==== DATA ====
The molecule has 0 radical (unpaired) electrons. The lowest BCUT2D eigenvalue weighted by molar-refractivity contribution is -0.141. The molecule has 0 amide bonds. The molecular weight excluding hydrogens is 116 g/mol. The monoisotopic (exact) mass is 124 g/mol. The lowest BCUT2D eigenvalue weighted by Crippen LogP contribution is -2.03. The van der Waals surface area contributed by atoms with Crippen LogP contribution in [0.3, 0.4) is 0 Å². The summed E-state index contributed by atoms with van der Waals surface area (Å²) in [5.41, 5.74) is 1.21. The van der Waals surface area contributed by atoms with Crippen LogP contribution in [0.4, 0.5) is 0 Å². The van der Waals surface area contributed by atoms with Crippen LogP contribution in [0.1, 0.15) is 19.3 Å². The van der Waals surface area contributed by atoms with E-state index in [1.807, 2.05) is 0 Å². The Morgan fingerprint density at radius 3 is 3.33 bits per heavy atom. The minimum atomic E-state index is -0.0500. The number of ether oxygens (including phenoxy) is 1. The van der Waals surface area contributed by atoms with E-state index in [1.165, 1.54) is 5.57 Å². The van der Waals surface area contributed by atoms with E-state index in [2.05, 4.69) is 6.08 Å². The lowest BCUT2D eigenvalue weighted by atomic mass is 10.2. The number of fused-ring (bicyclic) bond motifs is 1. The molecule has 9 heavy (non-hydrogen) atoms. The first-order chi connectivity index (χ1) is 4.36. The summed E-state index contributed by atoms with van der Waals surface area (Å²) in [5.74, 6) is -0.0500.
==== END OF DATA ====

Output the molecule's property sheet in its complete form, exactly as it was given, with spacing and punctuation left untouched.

The molecule has 0 radical (unpaired) electrons. The lowest BCUT2D eigenvalue weighted by molar-refractivity contribution is -0.141. The molecule has 0 amide bonds. The molecular weight excluding hydrogens is 116 g/mol. The monoisotopic (exact) mass is 124 g/mol. The lowest BCUT2D eigenvalue weighted by Crippen LogP contribution is -2.03. The van der Waals surface area contributed by atoms with Crippen LogP contribution in [0.3, 0.4) is 0 Å². The summed E-state index contributed by atoms with van der Waals surface area (Å²) in [5.41, 5.74) is 1.21. The van der Waals surface area contributed by atoms with Crippen LogP contribution in [0.4, 0.5) is 0 Å². The van der Waals surface area contributed by atoms with Crippen LogP contribution in [0.1, 0.15) is 19.3 Å². The van der Waals surface area contributed by atoms with E-state index in [1.807, 2.05) is 0 Å². The Morgan fingerprint density at radius 3 is 3.33 bits per heavy atom. The minimum atomic E-state index is -0.0500. The number of ether oxygens (including phenoxy) is 1. The van der Waals surface area contributed by atoms with E-state index in [1.165, 1.54) is 5.57 Å². The van der Waals surface area contributed by atoms with E-state index in [2.05, 4.69) is 6.08 Å². The lowest BCUT2D eigenvalue weighted by atomic mass is 10.2. The number of fused-ring (bicyclic) bond motifs is 1. The molecule has 9 heavy (non-hydrogen) atoms. The first-order chi connectivity index (χ1) is 4.36. The summed E-state index contributed by atoms with van der Waals surface area (Å²) in [5.74, 6) is -0.0500.